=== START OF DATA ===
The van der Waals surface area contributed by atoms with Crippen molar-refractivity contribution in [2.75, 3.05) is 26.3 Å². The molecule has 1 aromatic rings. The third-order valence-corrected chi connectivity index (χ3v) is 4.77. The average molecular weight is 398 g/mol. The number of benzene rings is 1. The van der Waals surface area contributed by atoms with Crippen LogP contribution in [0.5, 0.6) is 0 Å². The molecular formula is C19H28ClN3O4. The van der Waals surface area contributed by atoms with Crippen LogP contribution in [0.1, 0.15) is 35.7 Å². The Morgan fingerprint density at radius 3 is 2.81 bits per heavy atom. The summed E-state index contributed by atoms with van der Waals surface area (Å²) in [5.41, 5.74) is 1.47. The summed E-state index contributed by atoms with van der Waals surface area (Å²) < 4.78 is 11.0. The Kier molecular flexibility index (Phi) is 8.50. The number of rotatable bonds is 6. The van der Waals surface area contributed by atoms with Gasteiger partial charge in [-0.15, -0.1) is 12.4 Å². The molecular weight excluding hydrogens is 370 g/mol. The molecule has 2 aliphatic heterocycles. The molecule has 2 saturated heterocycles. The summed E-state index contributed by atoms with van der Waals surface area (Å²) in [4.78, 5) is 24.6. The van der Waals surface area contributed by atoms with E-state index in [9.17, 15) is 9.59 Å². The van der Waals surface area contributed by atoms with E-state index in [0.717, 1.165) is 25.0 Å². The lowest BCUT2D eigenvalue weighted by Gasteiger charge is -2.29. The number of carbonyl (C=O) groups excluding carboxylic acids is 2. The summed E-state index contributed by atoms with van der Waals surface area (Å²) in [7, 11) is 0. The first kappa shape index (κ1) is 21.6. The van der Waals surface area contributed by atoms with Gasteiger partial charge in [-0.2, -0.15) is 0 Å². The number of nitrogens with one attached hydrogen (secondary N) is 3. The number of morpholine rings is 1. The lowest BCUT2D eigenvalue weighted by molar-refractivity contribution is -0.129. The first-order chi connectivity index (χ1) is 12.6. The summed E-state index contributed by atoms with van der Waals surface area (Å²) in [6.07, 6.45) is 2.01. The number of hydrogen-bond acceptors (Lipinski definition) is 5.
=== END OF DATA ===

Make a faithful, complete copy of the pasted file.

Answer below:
The van der Waals surface area contributed by atoms with Crippen molar-refractivity contribution in [2.75, 3.05) is 26.3 Å². The molecule has 1 aromatic rings. The third-order valence-corrected chi connectivity index (χ3v) is 4.77. The average molecular weight is 398 g/mol. The number of benzene rings is 1. The van der Waals surface area contributed by atoms with Crippen LogP contribution in [0.5, 0.6) is 0 Å². The molecular formula is C19H28ClN3O4. The van der Waals surface area contributed by atoms with Crippen LogP contribution in [0.1, 0.15) is 35.7 Å². The Morgan fingerprint density at radius 3 is 2.81 bits per heavy atom. The summed E-state index contributed by atoms with van der Waals surface area (Å²) in [5.41, 5.74) is 1.47. The summed E-state index contributed by atoms with van der Waals surface area (Å²) < 4.78 is 11.0. The Kier molecular flexibility index (Phi) is 8.50. The number of rotatable bonds is 6. The van der Waals surface area contributed by atoms with Gasteiger partial charge in [-0.15, -0.1) is 12.4 Å². The molecular weight excluding hydrogens is 370 g/mol. The molecule has 2 aliphatic heterocycles. The molecule has 2 saturated heterocycles. The summed E-state index contributed by atoms with van der Waals surface area (Å²) in [4.78, 5) is 24.6. The van der Waals surface area contributed by atoms with E-state index in [9.17, 15) is 9.59 Å². The van der Waals surface area contributed by atoms with E-state index in [0.717, 1.165) is 25.0 Å². The lowest BCUT2D eigenvalue weighted by Gasteiger charge is -2.29. The number of carbonyl (C=O) groups excluding carboxylic acids is 2. The summed E-state index contributed by atoms with van der Waals surface area (Å²) in [7, 11) is 0. The first kappa shape index (κ1) is 21.6. The van der Waals surface area contributed by atoms with Gasteiger partial charge in [-0.2, -0.15) is 0 Å². The number of nitrogens with one attached hydrogen (secondary N) is 3. The number of morpholine rings is 1. The lowest BCUT2D eigenvalue weighted by molar-refractivity contribution is -0.129. The first-order chi connectivity index (χ1) is 12.6. The summed E-state index contributed by atoms with van der Waals surface area (Å²) in [6.07, 6.45) is 2.01. The number of hydrogen-bond acceptors (Lipinski definition) is 5.